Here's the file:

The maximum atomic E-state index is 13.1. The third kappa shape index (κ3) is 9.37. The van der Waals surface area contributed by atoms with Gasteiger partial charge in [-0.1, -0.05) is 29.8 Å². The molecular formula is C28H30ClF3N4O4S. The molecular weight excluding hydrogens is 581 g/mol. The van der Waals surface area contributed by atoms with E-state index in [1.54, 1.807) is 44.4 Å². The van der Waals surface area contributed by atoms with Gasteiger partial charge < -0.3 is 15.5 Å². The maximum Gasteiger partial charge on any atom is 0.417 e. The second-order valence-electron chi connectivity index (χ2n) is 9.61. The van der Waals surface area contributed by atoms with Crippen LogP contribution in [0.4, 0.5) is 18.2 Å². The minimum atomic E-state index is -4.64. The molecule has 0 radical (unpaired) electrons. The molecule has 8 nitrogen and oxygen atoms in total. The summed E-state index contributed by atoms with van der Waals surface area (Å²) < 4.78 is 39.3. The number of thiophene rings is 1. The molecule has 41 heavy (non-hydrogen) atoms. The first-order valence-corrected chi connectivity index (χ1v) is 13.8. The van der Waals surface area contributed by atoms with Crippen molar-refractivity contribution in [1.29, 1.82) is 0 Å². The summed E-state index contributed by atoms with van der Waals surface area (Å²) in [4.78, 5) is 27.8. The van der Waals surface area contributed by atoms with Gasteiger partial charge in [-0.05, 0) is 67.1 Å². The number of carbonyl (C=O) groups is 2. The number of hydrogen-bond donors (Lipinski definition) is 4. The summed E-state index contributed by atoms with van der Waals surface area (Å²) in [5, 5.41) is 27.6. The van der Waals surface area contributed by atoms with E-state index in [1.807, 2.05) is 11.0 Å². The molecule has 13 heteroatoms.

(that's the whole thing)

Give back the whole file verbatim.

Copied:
The maximum atomic E-state index is 13.1. The third kappa shape index (κ3) is 9.37. The van der Waals surface area contributed by atoms with Gasteiger partial charge in [-0.1, -0.05) is 29.8 Å². The molecular formula is C28H30ClF3N4O4S. The molecular weight excluding hydrogens is 581 g/mol. The van der Waals surface area contributed by atoms with E-state index in [1.54, 1.807) is 44.4 Å². The van der Waals surface area contributed by atoms with Gasteiger partial charge < -0.3 is 15.5 Å². The maximum Gasteiger partial charge on any atom is 0.417 e. The second-order valence-electron chi connectivity index (χ2n) is 9.61. The van der Waals surface area contributed by atoms with Crippen LogP contribution in [0.4, 0.5) is 18.2 Å². The minimum atomic E-state index is -4.64. The molecule has 0 radical (unpaired) electrons. The molecule has 8 nitrogen and oxygen atoms in total. The summed E-state index contributed by atoms with van der Waals surface area (Å²) < 4.78 is 39.3. The number of thiophene rings is 1. The molecule has 41 heavy (non-hydrogen) atoms. The first-order valence-corrected chi connectivity index (χ1v) is 13.8. The van der Waals surface area contributed by atoms with Crippen molar-refractivity contribution in [1.29, 1.82) is 0 Å². The summed E-state index contributed by atoms with van der Waals surface area (Å²) in [4.78, 5) is 27.8. The van der Waals surface area contributed by atoms with Gasteiger partial charge in [-0.05, 0) is 67.1 Å². The number of carbonyl (C=O) groups is 2. The number of hydrogen-bond donors (Lipinski definition) is 4. The summed E-state index contributed by atoms with van der Waals surface area (Å²) in [5, 5.41) is 27.6. The van der Waals surface area contributed by atoms with E-state index in [1.807, 2.05) is 11.0 Å². The molecule has 13 heteroatoms.